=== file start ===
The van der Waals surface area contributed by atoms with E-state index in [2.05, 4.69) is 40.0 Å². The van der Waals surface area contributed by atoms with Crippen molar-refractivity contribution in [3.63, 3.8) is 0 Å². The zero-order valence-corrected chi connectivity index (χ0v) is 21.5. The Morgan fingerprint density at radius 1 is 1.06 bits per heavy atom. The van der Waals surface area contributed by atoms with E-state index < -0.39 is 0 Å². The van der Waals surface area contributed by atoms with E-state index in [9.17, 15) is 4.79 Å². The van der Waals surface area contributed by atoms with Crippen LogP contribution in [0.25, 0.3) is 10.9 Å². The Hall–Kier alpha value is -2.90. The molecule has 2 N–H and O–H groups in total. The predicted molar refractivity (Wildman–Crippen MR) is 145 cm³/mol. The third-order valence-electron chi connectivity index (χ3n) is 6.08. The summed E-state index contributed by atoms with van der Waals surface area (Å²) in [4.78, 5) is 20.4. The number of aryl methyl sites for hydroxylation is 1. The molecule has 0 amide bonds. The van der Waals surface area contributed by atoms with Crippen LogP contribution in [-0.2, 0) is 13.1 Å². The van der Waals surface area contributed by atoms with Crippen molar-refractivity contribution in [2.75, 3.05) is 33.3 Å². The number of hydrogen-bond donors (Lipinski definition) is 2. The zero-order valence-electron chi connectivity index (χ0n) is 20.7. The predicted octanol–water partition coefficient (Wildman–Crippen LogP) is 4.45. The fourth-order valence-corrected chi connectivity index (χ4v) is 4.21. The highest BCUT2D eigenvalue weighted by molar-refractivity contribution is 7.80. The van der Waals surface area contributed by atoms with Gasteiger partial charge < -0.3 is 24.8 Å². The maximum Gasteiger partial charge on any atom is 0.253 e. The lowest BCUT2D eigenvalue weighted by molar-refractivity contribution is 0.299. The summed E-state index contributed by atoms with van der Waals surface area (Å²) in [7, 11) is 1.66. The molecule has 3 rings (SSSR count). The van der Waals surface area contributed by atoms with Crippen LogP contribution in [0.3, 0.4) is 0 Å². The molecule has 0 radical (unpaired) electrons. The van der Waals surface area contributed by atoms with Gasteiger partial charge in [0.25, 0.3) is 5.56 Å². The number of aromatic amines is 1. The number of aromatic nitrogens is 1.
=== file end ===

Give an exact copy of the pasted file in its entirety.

The van der Waals surface area contributed by atoms with E-state index in [2.05, 4.69) is 40.0 Å². The van der Waals surface area contributed by atoms with Crippen molar-refractivity contribution in [3.63, 3.8) is 0 Å². The zero-order valence-corrected chi connectivity index (χ0v) is 21.5. The Morgan fingerprint density at radius 1 is 1.06 bits per heavy atom. The van der Waals surface area contributed by atoms with E-state index < -0.39 is 0 Å². The van der Waals surface area contributed by atoms with E-state index in [9.17, 15) is 4.79 Å². The van der Waals surface area contributed by atoms with Crippen LogP contribution in [0.25, 0.3) is 10.9 Å². The Hall–Kier alpha value is -2.90. The molecule has 2 N–H and O–H groups in total. The predicted molar refractivity (Wildman–Crippen MR) is 145 cm³/mol. The third-order valence-electron chi connectivity index (χ3n) is 6.08. The summed E-state index contributed by atoms with van der Waals surface area (Å²) in [4.78, 5) is 20.4. The number of aryl methyl sites for hydroxylation is 1. The molecule has 0 amide bonds. The van der Waals surface area contributed by atoms with Crippen LogP contribution in [-0.2, 0) is 13.1 Å². The van der Waals surface area contributed by atoms with Crippen molar-refractivity contribution in [2.75, 3.05) is 33.3 Å². The number of hydrogen-bond donors (Lipinski definition) is 2. The zero-order valence-electron chi connectivity index (χ0n) is 20.7. The predicted octanol–water partition coefficient (Wildman–Crippen LogP) is 4.45. The fourth-order valence-corrected chi connectivity index (χ4v) is 4.21. The highest BCUT2D eigenvalue weighted by molar-refractivity contribution is 7.80. The van der Waals surface area contributed by atoms with Gasteiger partial charge < -0.3 is 24.8 Å². The maximum Gasteiger partial charge on any atom is 0.253 e. The lowest BCUT2D eigenvalue weighted by molar-refractivity contribution is 0.299. The summed E-state index contributed by atoms with van der Waals surface area (Å²) in [7, 11) is 1.66. The molecule has 3 rings (SSSR count). The van der Waals surface area contributed by atoms with Crippen LogP contribution in [0.3, 0.4) is 0 Å². The molecule has 0 radical (unpaired) electrons. The van der Waals surface area contributed by atoms with Gasteiger partial charge in [0.25, 0.3) is 5.56 Å². The number of aromatic amines is 1. The number of aromatic nitrogens is 1.